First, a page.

An issue which could be resolved with the street vacation would be setbacks.
“The county would maintain control of the 1.86-acre area off U.S. Highway 75,” said Rohe. “The drainage comes from the northwest down to a 48-inch culvert that is currently on SmithCo’s property. When a building was constructed, that drainage was moved over through the culvert and outlet pipe to a ditch.”
“Would you have to bring that back onto county property?” asked Lehner.
“Depending on what they want to do in the future, they could maintain the drainage as is, or use the new area for an open area for loading and unloading. They could drive across the culvert and leave the drainage where it is at. If they wanted to build out to the point where the culvert ends, they would have to change the drainage,” said Rohe.
“If they are not going to build past where the water is already going why close the road?” said Lehner.
“You would still need a certain amount of the area south of the building for a setback,” said Rohe. “On the adjoining property line, the setback distance is less. That would eliminate the setback problem that they have right now.”
“I know that there would have to be ditch work done on the south side of the road,” said Lehner. “It could not handle a four-inch rain. I would end up with excess water.”
“That would become SmithCo’s obligation to control that water,” said Anderson.
“We would have to move the culvert that we have to the north of the road,” said Strong. “We could use the easement so we could have a turning radius for our trucks.”
“They could give to you everything up to the right-of-way line,” said Rohe. “The easement for the transition line would need to be maintained. It goes north to C-38 then to Key Avenue.”
“Twenty-five feet is what we would be looking at,” said Mid-American Energy’s Maxwell, “and they can be extended by a reservation.”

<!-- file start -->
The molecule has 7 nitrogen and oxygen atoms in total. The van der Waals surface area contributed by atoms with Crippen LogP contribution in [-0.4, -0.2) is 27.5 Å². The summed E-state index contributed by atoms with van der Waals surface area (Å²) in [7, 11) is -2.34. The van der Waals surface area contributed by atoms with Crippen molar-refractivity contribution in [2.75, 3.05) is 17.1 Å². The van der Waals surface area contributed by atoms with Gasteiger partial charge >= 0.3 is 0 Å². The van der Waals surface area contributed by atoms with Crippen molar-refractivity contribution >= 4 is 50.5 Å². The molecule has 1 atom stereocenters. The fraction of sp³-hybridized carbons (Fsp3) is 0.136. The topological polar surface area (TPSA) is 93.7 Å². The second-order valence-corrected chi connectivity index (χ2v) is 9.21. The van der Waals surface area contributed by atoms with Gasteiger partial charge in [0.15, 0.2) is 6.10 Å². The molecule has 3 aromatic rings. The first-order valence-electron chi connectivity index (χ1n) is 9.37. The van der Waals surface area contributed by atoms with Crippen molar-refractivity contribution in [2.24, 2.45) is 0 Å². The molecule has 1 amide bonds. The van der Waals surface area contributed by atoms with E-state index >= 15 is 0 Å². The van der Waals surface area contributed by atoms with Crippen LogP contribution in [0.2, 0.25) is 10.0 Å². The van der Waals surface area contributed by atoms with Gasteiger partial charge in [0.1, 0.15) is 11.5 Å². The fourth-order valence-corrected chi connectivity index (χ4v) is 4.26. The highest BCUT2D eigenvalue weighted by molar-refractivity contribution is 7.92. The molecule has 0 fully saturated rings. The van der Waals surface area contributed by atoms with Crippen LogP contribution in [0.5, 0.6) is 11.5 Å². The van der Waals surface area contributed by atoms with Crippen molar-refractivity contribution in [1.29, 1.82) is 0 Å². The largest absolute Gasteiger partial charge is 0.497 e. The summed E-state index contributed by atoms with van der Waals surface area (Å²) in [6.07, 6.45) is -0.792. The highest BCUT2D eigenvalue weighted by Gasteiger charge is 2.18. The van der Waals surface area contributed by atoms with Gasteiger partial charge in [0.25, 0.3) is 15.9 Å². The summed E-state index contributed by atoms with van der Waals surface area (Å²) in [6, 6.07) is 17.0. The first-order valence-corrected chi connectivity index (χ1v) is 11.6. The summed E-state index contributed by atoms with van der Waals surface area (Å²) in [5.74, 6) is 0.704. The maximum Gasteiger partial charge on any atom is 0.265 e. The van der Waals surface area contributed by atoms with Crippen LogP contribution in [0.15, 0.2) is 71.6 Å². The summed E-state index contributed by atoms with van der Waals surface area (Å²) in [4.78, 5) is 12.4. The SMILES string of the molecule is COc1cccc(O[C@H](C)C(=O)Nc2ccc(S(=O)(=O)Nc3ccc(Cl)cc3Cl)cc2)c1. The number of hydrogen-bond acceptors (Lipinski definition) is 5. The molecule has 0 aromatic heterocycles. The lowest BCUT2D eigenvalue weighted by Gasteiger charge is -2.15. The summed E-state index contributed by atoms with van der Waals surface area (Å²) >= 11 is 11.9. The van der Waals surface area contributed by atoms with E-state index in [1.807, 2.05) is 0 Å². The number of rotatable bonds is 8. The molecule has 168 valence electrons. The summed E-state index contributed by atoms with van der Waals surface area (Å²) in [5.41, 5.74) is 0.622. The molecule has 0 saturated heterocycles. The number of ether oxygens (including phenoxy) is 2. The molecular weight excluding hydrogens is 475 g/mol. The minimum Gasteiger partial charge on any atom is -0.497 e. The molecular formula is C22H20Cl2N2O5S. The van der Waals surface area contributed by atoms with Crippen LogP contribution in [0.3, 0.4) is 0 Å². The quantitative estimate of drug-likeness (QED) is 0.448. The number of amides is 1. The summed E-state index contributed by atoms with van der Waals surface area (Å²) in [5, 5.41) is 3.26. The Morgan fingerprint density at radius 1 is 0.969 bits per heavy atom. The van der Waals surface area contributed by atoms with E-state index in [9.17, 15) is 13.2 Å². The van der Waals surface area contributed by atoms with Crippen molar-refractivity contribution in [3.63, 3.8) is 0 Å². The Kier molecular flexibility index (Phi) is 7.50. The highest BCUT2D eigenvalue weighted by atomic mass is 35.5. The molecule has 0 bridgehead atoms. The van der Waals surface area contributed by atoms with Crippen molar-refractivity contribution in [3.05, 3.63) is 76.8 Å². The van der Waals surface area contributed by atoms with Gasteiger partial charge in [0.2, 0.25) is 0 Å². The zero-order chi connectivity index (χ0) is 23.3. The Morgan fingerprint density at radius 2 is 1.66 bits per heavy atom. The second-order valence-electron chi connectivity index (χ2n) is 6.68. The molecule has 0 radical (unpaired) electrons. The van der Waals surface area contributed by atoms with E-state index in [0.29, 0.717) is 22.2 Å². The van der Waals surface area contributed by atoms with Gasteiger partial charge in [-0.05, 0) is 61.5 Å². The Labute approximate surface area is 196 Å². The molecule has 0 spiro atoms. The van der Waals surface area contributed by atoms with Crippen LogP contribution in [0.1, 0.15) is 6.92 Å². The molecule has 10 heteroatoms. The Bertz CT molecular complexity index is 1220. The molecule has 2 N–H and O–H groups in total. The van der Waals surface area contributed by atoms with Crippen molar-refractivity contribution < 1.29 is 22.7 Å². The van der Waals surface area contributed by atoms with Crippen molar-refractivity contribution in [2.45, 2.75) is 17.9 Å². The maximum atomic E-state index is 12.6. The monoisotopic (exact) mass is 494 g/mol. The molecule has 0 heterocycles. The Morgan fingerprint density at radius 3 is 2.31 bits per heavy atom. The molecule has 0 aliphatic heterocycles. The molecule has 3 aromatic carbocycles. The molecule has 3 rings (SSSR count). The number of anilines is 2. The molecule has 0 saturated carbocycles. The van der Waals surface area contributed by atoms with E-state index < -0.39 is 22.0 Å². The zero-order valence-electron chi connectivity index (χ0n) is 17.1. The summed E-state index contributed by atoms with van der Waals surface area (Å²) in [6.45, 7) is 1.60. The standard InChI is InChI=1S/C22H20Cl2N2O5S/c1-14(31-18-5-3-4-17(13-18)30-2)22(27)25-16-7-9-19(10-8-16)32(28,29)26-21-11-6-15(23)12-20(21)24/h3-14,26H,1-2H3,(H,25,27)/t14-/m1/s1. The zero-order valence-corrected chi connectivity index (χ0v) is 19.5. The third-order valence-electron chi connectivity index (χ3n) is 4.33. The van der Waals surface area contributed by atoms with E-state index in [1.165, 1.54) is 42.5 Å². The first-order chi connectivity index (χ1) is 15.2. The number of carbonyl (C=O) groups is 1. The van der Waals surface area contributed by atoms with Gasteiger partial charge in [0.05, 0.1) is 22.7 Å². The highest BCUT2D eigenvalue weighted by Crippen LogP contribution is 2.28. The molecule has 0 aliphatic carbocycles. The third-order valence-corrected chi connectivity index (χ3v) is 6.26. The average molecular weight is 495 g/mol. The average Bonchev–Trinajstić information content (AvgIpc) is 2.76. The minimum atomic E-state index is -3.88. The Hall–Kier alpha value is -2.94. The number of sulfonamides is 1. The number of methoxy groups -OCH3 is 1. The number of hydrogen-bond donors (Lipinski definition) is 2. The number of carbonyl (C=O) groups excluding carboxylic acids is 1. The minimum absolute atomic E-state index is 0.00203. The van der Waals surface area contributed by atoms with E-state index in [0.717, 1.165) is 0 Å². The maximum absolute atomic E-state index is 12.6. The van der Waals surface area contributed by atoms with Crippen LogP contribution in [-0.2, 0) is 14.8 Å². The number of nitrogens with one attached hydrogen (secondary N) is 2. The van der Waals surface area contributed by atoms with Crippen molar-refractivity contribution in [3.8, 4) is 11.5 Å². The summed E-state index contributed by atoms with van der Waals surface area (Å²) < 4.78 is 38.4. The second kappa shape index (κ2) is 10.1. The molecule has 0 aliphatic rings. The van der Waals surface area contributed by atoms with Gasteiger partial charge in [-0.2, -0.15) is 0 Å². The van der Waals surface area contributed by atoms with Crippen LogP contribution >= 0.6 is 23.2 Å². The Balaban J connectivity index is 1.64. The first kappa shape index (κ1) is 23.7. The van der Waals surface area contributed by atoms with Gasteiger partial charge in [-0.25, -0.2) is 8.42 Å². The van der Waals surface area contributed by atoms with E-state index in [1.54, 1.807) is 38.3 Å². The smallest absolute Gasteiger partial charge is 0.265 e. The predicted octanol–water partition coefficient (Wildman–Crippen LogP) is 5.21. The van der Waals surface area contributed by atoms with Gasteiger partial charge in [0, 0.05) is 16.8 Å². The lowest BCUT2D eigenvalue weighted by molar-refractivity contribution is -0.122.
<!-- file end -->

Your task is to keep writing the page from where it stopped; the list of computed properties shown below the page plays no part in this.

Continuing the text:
Landowner Dale Stinton of Evansville, Minn., sent a written notice of objection to the vacation. He asked the county to delay the street vacation until additional appraisals would could be done.
“There is no current access off his property onto the road,” said Rohe.
“If a south piece development would happen to come into there, then yes, the land to the west of that road would be impacted,” said Lehner. “There are waterways dividing that piece of ground into three pieces. We’ve had people interested in developing south of that road (212th). I would not lose my access next to the highway. Dave Pick’s property is to the south and west.”
“Did you ever consider expanding to the north, or west,” asked Lehner to Strong.
“The grade going north is prohibitive. To the west is a possibility and that is part of what we’re considering. That’s why we’re here today so we can have that availability south,” said Strong.
“I’m in favor of the expansion but the trucks already park on the county road. Look for future development it is a great possibility to follow that access road,” said Lehner. “Something is intact, why take it out and say five years from now, ‘why did we take it out,’” said Lehner.
in the paragraph above “There is no current access off his property onto the property,” said Rohe.
Should the second “property” be “road”